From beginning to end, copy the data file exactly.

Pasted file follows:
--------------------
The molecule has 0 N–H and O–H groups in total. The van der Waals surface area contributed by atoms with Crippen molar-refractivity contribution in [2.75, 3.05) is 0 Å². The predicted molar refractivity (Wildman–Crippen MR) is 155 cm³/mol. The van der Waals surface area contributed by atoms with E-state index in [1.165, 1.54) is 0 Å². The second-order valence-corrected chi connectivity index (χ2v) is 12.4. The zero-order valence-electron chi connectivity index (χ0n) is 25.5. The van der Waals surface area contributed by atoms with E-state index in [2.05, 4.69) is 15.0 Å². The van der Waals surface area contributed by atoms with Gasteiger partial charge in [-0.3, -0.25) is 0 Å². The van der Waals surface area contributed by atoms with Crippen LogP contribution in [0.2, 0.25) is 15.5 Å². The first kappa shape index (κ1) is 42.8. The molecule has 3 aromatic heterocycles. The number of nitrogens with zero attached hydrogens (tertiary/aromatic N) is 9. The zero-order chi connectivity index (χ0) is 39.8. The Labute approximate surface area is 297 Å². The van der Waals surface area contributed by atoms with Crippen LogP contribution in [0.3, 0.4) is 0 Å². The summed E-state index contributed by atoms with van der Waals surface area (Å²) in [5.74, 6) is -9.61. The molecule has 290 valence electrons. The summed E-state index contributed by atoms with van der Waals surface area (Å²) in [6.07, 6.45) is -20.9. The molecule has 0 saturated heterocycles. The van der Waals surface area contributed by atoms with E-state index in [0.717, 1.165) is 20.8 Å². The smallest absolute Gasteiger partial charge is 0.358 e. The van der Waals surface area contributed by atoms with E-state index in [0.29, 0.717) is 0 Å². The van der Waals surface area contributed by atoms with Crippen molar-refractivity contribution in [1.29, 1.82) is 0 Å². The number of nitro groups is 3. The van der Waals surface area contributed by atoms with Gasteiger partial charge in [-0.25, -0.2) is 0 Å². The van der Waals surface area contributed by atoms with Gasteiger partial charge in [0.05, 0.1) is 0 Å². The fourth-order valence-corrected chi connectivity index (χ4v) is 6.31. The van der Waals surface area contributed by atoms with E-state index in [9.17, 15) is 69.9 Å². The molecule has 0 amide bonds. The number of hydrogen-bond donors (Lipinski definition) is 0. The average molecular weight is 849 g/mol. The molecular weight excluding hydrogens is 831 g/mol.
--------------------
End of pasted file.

The molecule has 0 N–H and O–H groups in total. The van der Waals surface area contributed by atoms with Crippen molar-refractivity contribution in [2.75, 3.05) is 0 Å². The predicted molar refractivity (Wildman–Crippen MR) is 155 cm³/mol. The van der Waals surface area contributed by atoms with E-state index in [1.165, 1.54) is 0 Å². The second-order valence-corrected chi connectivity index (χ2v) is 12.4. The zero-order valence-electron chi connectivity index (χ0n) is 25.5. The van der Waals surface area contributed by atoms with E-state index in [2.05, 4.69) is 15.0 Å². The van der Waals surface area contributed by atoms with Gasteiger partial charge in [-0.3, -0.25) is 0 Å². The van der Waals surface area contributed by atoms with Crippen LogP contribution in [0.2, 0.25) is 15.5 Å². The first kappa shape index (κ1) is 42.8. The molecule has 3 aromatic heterocycles. The number of nitrogens with zero attached hydrogens (tertiary/aromatic N) is 9. The zero-order chi connectivity index (χ0) is 39.8. The Labute approximate surface area is 297 Å². The van der Waals surface area contributed by atoms with Crippen LogP contribution in [0.3, 0.4) is 0 Å². The summed E-state index contributed by atoms with van der Waals surface area (Å²) in [5.74, 6) is -9.61. The molecule has 290 valence electrons. The summed E-state index contributed by atoms with van der Waals surface area (Å²) in [6.07, 6.45) is -20.9. The molecule has 0 saturated heterocycles. The van der Waals surface area contributed by atoms with E-state index in [0.717, 1.165) is 20.8 Å². The smallest absolute Gasteiger partial charge is 0.358 e. The van der Waals surface area contributed by atoms with E-state index in [0.29, 0.717) is 0 Å². The van der Waals surface area contributed by atoms with Crippen molar-refractivity contribution in [1.29, 1.82) is 0 Å². The number of nitro groups is 3. The van der Waals surface area contributed by atoms with Gasteiger partial charge in [-0.25, -0.2) is 0 Å². The van der Waals surface area contributed by atoms with Gasteiger partial charge in [0.05, 0.1) is 0 Å². The fourth-order valence-corrected chi connectivity index (χ4v) is 6.31. The van der Waals surface area contributed by atoms with E-state index in [9.17, 15) is 69.9 Å². The molecule has 0 amide bonds. The number of hydrogen-bond donors (Lipinski definition) is 0. The average molecular weight is 849 g/mol. The molecular weight excluding hydrogens is 831 g/mol.